Now that WALT is leasing and managing Santa Barbara’s iconic Clos Pepe Vineyard, just off highway 246 in the Santa Rita Hills appellation, we can expect more fine releases.  From the dark color to the rich, bold flavors, the 2015 WALT “Clos Pepe” Santa Rita Hills Pinot Noir was, without question, the most masculine wine of the tasting.  The flavors were lush and complex with enough earthy tones on the finish to pair well with most food.

WALT has an aggressive business plan that has given them access and a strong presence in all major pinot noir growing regions. Their pedigree and commitment to quality are good indications of continued growth and success.  Jeff Zappelli spoke of plans for a large, “green” production and tasting facility in Sebastopol that can continue to grow the brand in a sensitive and sustainable manner. This sounds pleasingly familiar to the Hall’s style of doing it the right way.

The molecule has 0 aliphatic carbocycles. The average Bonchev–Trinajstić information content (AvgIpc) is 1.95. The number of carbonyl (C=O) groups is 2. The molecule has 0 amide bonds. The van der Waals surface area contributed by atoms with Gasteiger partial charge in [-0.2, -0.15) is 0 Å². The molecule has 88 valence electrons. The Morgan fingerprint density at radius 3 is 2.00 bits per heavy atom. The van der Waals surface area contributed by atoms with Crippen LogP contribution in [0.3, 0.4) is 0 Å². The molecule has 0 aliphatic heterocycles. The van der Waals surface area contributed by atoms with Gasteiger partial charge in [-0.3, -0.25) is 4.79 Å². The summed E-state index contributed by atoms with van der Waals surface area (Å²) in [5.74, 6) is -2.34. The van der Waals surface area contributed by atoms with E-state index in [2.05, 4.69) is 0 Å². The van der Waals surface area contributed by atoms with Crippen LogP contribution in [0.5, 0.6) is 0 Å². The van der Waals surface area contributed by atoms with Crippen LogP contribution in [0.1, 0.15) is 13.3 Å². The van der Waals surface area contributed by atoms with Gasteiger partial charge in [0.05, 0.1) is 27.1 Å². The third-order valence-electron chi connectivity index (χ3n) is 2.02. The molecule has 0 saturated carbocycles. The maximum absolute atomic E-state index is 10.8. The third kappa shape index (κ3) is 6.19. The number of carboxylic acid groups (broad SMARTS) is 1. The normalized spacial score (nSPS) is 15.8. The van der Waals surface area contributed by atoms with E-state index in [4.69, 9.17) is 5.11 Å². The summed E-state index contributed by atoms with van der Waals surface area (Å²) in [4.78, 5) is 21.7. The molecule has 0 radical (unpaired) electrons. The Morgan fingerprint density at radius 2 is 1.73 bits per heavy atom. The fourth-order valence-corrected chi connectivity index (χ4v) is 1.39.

Clos Pepe Vineyard

For today, visiting WALT in the small bungalow on First Street is a must when visiting the Sonoma Plaza, but with a reservation.  Take the opportunity to refine your pinot noir palate by exploring all of its diverse and stunning terroir.